Photo by John F. Russell
The message in the front window of Aloha’s, a medical marijuana dispensary, is optimistic about an opening in the near future. Entrepreneur Chris Ward got tentative approval from the Routt County Planning Commission to open a medical marijuana dispensary in Milner after certain conditions are met.
Steamboat Springs A medical marijuana dispensary planned for Milner recently received a tentative approval from the Routt County Planning Commission, but before owner Chris Ward can open for business he must complete a list of 17 changes to the building.
County planner Connie Staponski said the fact that it is a medical marijuana dispensary was not considered during the Planning Commission’s Thursday hearing.
Instead, the commission only considered the changes required to alter the facility from a residential area to a commercial retail space.
Some of the requirements Ward must complete before he gains full approval include a traffic study for the Colorado Department of Transportation and typical changes to the building required for any commercial space, such as handicap-accessible bathrooms.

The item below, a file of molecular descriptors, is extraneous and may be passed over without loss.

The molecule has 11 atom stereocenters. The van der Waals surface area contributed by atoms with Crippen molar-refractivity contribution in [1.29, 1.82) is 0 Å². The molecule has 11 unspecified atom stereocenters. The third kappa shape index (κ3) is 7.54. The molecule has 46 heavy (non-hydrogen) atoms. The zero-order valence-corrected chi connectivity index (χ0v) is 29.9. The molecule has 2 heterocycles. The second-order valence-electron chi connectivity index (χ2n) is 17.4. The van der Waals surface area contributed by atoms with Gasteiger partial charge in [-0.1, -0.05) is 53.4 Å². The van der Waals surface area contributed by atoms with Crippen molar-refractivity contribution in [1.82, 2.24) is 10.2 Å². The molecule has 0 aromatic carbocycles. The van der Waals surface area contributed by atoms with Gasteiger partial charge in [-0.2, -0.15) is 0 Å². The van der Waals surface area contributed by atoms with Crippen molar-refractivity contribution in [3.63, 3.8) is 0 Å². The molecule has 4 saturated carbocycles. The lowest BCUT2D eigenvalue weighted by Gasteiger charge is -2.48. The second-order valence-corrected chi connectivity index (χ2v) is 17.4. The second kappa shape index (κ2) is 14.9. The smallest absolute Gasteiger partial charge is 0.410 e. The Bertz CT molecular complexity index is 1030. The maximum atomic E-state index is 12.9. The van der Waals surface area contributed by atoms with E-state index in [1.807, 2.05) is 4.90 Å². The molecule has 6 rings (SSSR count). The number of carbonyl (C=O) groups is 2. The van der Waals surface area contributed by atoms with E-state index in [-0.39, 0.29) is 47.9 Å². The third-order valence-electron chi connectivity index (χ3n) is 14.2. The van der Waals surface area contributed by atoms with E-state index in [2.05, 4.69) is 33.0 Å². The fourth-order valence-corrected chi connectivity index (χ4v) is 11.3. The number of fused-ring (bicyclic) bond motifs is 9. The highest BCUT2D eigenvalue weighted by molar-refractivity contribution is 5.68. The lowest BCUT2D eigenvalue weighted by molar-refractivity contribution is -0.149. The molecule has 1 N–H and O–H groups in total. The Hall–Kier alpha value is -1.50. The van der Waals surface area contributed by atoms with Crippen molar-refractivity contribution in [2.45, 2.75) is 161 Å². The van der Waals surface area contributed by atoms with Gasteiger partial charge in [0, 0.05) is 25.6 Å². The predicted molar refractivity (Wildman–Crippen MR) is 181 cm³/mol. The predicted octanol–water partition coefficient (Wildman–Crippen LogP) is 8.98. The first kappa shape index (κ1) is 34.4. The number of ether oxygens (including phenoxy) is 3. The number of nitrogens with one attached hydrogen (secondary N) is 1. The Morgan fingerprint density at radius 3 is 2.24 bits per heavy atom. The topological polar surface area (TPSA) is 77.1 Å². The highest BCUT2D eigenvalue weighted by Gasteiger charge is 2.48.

Because the dispensary, planned along U.S. Highway 40 in Milner, is in an area already zoned for commercial use — one of just a few such areas overseen by the county — there is no other regulation or recourse for county officials, the Board of Commissioners said Tuesday.
Commissioner Doug Monger said state House Bill 1284 would have allowed the county commissioners and public more power in controlling the medical marijuana trade, but the measure was referred to committee Tuesday. The legislative session ends tonight, so if the committee does not come to a conclusion by that time, no action will be taken this session.
That will send the commissioners back to their own discussions, Monger said. The first step will be to have legal advisors draw up a list of options for the commissioners.
One option would be to initiate a moratorium on medical marijuana dispensaries in areas overseen by the county, but such a step also would require a way to end the moratorium.
“We’ll have to see if the opportunity for further legislation next year might be a cause for us to initiate a moratorium,” he said.
In that case, the moratorium would be in place until a more definite ruling from the state was available.
Otherwise, the only way the county can regulate businesses in its commercial areas is by the land use code, Commissioner Nancy Stahoviak said. The proposed change in Milner will not go before the Board of Commissioners, but will be handled by the Planning Department.
“Right now, we don’t have that kind of latitude” to enact other requirements, Stahoviak said.
“We can only treat them the same way we would any other type of business in rural Routt County,” she said.